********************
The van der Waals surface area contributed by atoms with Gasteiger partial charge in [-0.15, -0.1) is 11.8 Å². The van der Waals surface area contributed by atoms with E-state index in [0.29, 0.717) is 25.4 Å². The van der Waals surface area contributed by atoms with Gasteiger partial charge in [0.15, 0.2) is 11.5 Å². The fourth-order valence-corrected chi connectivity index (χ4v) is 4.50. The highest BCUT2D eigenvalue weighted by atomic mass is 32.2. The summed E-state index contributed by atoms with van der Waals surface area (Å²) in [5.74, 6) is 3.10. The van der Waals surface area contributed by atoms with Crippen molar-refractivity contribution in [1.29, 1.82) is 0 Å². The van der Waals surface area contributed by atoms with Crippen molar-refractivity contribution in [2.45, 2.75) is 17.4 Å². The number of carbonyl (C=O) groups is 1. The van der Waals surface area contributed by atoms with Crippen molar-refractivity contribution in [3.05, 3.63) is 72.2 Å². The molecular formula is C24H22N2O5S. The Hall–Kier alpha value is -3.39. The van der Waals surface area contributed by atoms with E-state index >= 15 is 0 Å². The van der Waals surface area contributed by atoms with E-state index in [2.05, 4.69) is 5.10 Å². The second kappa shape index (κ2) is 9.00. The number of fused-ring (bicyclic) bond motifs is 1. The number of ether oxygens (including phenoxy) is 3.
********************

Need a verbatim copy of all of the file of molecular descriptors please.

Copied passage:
The van der Waals surface area contributed by atoms with Gasteiger partial charge in [-0.15, -0.1) is 11.8 Å². The van der Waals surface area contributed by atoms with E-state index in [0.29, 0.717) is 25.4 Å². The van der Waals surface area contributed by atoms with Gasteiger partial charge in [0.15, 0.2) is 11.5 Å². The fourth-order valence-corrected chi connectivity index (χ4v) is 4.50. The highest BCUT2D eigenvalue weighted by atomic mass is 32.2. The summed E-state index contributed by atoms with van der Waals surface area (Å²) in [5.74, 6) is 3.10. The van der Waals surface area contributed by atoms with Crippen molar-refractivity contribution in [1.29, 1.82) is 0 Å². The van der Waals surface area contributed by atoms with Crippen molar-refractivity contribution in [2.45, 2.75) is 17.4 Å². The number of carbonyl (C=O) groups is 1. The van der Waals surface area contributed by atoms with Crippen molar-refractivity contribution in [3.05, 3.63) is 72.2 Å². The molecular formula is C24H22N2O5S. The Hall–Kier alpha value is -3.39. The van der Waals surface area contributed by atoms with E-state index >= 15 is 0 Å². The van der Waals surface area contributed by atoms with E-state index in [2.05, 4.69) is 5.10 Å². The second kappa shape index (κ2) is 9.00. The number of fused-ring (bicyclic) bond motifs is 1. The number of ether oxygens (including phenoxy) is 3.